Parsons Green tube bomber’s father was killed by coalition military forces in Iraq

Ahmed Hassan blamed the UK for the death of his father.

It seems Ahmed Hassan’s attempt to murder Tube passengers at Parsons Green was a result of the so-called “cycle of international hatred” that This Site has discussed in the past.

During his trial, the court heard that Hassan blamed the UK for the death of his father during an air raid on Baghdad during the second Gulf War.

He was also, reportedly, upset by the ongoing air strikes against his country, sending a text message to one of his lecturers complaining: “Your country continues to bomb my people daily.”

This fits the “cycle of violence and hatred”, as described by This Site, here.

The cycle is illustrated in this chart:

[Image created by Miki Henderson.]

Hassan’s father was a victim of the coalition’s bombing of Baghdad, in which he died; Hassan harboured hatred against the UK because of this, and travelled to the UK where he tried to take revenge.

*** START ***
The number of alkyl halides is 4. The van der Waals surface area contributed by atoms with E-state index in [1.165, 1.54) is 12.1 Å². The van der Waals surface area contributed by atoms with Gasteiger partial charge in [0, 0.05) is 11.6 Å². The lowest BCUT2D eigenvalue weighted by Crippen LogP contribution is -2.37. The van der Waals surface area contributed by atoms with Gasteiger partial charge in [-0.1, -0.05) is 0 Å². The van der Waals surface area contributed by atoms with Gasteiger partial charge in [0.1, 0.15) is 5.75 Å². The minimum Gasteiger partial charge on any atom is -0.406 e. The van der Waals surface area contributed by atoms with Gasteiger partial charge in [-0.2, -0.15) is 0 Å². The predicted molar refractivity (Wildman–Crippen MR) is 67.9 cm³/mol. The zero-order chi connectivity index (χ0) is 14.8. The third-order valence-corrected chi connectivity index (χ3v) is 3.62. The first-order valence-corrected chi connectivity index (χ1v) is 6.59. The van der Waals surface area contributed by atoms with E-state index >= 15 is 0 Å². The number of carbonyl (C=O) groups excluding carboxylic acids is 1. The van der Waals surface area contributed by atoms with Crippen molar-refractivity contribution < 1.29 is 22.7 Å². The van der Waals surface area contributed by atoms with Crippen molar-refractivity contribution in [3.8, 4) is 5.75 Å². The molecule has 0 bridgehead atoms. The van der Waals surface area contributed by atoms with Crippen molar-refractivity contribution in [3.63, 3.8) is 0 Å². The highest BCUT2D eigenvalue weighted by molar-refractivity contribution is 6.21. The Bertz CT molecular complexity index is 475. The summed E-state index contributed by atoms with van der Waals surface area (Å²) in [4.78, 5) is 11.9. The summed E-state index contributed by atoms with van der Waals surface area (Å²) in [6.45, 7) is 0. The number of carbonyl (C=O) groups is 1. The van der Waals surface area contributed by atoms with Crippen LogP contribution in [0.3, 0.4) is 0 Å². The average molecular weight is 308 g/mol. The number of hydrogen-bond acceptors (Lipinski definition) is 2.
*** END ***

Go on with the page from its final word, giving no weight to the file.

It would be nice to hope that, in this instances, the cycle ends here. Hassan was a “lone actor” and there is no reasonable way to link his behaviour with those of anyone else. But we’re not discussing a situation in which reason plays much part.

In fact, it would be reasonable to believe that people in the UK, hearing the news of Hassan’s guilt, are already blaming his country, his religion and even people who have no relationship to him other than a passing physical resemblance.

It is a cycle of stupidity – that’s how it perpetuates itself.

An Iraqi teenager has been found guilty of attempted murder after planting a homemade bomb on a crowded rush-hour London underground train.

Ahmed Hassan, an asylum seeker, was convicted after a device he built partially detonated at Parsons Green in west London in September last year.